By: George Beres
Experience of many years has taught me the distinction between public relations and journalism, and that to link them is dangerous. In the 1950s, I earned a bachelor’s degree in journalism from Medill at Northwestern University, the finest in the nation, then wasted that training by spending most of the next 30 years as a public relations man. For years I did publicity and promotions for intercollegiate athletics, first at Northwestern, then at the University of Oregon. It was a benign version of the real travesty, with the lies usually amounting to adding an inch or two to a player’s
height, or 10 or 15 pounds to his weight, or to withhold information about a key player’s injury. This usually was done at the behest of the coach.
That was petty. It’s not petty when your government hires a public relations firm to change its image, as corporations and politicians have long done. When one plays that game with words, they have a way of coming back to haunt you, especially if you are a journalist whose career depends on using them fairly and accurately. It never hit closer to home than when, earlier this year, I read the welcoming announcement about a $6.5 million gift to the University of Oregon School of Journalism.
That’s the largest gift in that school’s history. Just over two-thirds of it is earmarked for starting a journalism program away from the Eugene campus, at the University’s Portland Center. No problem there ? until one reads further, and finds early focus of the grant to be a master’s degree program in public relations.
That’s playing an irresponsible game with words ? suggesting public relations has anything to do with journalism. If you understand what journalism and its principles stand for, you see that it’s word manipulation to equate it with the business of P.R. It gets serious when those at our universities entrusted with developing journalists are willing to make synonymous two disciplines whose goals are antithetical.
Over the years, distinguished journalists have reinforced that belief for me. The late Fred W. Friendly of CBS fame discussed it with me during his visit to the University of Oregon. “Study of public relations has a place on campus,” he told me, “but it should be divorced from the teaching of journalism. To suggest they are related diminishes the integrity of journalism.”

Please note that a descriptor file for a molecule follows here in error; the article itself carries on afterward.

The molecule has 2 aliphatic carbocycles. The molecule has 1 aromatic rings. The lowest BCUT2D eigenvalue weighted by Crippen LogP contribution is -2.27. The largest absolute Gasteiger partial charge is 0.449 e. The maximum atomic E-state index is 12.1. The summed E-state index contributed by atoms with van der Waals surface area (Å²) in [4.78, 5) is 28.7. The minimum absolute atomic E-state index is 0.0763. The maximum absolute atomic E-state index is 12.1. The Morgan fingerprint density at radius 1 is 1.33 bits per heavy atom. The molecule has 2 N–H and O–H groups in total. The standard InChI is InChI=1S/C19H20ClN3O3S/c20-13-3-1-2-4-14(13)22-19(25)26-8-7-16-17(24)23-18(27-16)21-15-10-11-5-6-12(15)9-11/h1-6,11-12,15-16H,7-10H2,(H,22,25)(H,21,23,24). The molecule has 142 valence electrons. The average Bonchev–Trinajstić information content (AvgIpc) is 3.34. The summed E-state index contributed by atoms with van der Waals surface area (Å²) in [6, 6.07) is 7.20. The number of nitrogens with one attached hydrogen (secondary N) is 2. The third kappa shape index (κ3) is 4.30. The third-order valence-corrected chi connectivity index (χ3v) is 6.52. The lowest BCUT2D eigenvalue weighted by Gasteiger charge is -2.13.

After Daniel Schorr gave a speech at the university, he told me: “Journalism, under criticism from many quarters in our country, feeds that criticism when its educators pretend to have any connection with public relations.”
Ken Bode, now at DePaul University, was dean at Medill when I challenged him about teaching public relations. He replied, “You are right. There is a problem with teaching the subject in a journalism school. But I’m too new as dean here to risk rocking the boat over a program that has its supporters, as well as financial implications.”
Definitions may vary. But few journalists would argue with defining their work as getting facts on matters of public concern and presenting them in a straightforward, honest way. An underlying guideline is that journalists represent the public interest, and are responsible to dig for information when the power structure tries to hide it.
Public relations, by contrast, essentially operates on behalf of a client, using facts selectively to paint as attractive an image as possible. Occasionally that may involve lies.
If the public recognized the distinction between truth-seeker and image-creator, concern would be limited. That’s not the case when, at the very root of the situation, teachers tell our journalism students and the rest of us that those who learn public relations skills also are journalists.
That is what’s happening. We see it in the very names of our educational programs, which at most schools today are listed as School of Journalism & Communications. How very sly. Just add a word to the name, and you justify being able to lump public relations, advertising, and promotion with journalism.
There are a couple of options that would preserve the integrity of journalism education. Teaching of public relations and related subjects could be moved to the School of Business. Or an institution might want to establish an independent curriculum under the heading “Communications,” fully separate from Journalism.
Few journalism administrators are willing to address the question publicly. Privately, several have told me putting P.R. into journalism is something dictated by the money that state schools derive from the number of students enrolled. Since P.R. has the reputation of paying better, most students today choose to enroll there.
The identity problem will persist so long as our public funding for education falls short, and journalism educators choose to use naming solutions for larger problems. That choice keeps journalism headed down a slope to a meaningless identity.
George Beres says that finally, in his 70s, he is pushing journalistic principles he wishes he had fully implemented years ago. He is retired in Eugene, Ore.